Keeping iWatch expectations realistic

As a result, I think there's a lot of merit in MobiHealthnews writer Brian Dolan's assertion that the iWatch's "technological capabilities will be simpler than rumors have indicated."

As is Apple's style, expect it to measure a number of health-realted variables exceptionally well as opposed to measuring every conceivable vital sign under the sun. Indeed, Dolan's own sources relayed that Apple's recent hires, at least for now, are there to "ensure that the health sensing capabilities of the device" are accurate.

Former C8 CTO Rudy Hofmeister concurs on this point, arguing that any wearable device Apple releases will likely focus on "general health and fitness" rather than medical vitals.

So can we expect the iWatch to measure glucose levels? Don't bet on it.

Addressing rumors of Apple's alleged pursuit of non-invasive CGM, John L. Smith writes:

The participation of funding by big companies with no experience in glucose monitoring is sometimes pejoratively called “dumb money.” In the same way that inventors can become enamored by the prospect of helping people with diabetes (and coincidentally “cashing in” on the result), companies like GE and Motorola have made what turned out to be unwise investments in this area. Apple and Samsung, and possibly Google might be on the same trail, trying to create a watch that measures glucose noninvasively. 

One way to see who else is interested in noninvasive glucose is to see where the technical principals go after a company shuts down. An Apple-watching blog, “9 to 5 Mac” reports that Apple hired several experts in the field of non-invasive blood monitoring sensors from C8 MediSensors, and also hired employees who had worked at Senseonics and InLight Solutions. Time will tell if this turns out to be a fruitful pursuit for them.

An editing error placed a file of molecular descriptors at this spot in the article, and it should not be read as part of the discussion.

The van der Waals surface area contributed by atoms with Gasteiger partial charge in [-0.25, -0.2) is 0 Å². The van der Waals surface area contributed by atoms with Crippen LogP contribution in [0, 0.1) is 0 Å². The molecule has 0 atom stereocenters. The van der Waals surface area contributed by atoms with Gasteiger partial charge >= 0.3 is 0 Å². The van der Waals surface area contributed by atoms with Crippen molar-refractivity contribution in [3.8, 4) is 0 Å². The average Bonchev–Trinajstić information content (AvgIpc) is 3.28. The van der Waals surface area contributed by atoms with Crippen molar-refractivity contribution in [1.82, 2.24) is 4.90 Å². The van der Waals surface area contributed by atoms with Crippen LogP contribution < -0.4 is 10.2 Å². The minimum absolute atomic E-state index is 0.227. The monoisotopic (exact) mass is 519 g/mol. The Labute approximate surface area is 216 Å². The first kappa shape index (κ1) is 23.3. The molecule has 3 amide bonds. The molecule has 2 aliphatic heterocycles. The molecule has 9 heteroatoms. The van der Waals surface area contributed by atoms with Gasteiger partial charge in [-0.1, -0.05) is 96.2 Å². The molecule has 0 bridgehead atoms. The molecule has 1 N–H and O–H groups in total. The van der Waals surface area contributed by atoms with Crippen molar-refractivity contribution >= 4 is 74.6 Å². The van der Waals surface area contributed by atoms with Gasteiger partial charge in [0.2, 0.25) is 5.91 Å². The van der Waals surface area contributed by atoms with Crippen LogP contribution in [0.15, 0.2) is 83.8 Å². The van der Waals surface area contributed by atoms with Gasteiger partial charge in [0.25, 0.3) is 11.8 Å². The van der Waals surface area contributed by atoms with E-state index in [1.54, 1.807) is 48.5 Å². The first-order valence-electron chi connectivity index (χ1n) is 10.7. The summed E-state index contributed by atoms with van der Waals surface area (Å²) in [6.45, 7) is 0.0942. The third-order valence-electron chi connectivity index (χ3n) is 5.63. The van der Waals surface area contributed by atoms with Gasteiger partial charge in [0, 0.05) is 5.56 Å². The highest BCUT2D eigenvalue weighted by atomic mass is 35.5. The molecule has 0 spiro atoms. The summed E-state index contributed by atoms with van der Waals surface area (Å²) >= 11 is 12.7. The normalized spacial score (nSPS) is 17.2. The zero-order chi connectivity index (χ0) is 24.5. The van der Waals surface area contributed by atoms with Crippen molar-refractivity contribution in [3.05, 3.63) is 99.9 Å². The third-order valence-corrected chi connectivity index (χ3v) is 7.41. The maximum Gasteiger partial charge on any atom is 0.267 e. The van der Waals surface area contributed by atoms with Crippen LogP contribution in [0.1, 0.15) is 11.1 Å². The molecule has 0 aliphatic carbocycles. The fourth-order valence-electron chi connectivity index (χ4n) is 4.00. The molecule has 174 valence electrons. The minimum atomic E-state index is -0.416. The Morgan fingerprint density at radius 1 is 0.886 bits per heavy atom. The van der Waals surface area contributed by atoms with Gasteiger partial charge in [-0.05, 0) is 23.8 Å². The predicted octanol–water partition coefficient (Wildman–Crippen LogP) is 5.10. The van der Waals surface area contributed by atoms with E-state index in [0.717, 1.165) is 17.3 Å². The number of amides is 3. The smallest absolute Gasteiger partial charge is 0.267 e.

Wearable technologies down the road

The technological and usability advancements seen from the original iPhone to what we have now with the iPhone 5s are nothing short of astounding. This, of course, goes back to Apple's penchant for slow, careful, and measured improvements.

So while the iWatch at first glance may not be the medical marvel some are understandably hoping for, what's truly exciting is that Apple, according to a bevy of circumstantial evidence, is seemingly focused on a brand new product category.

Indeed, Apple's interest in wearables is hardly a well-kept secret. Tim Cook last year told Kara Swisher and Walt Mossberg that wearable technologies is a profoundly interesting space "ripe for exploration." Cook also added that the "whole sensor field is going to explode. It's a little all over the place right now. With the arc of time, it will become clearer."

Coupled with Apple's  formidable team of biomedical engineers and medical sensor experts, the iWatch may prove to be the first step in what will one day, but not at first, be a revolutionary device.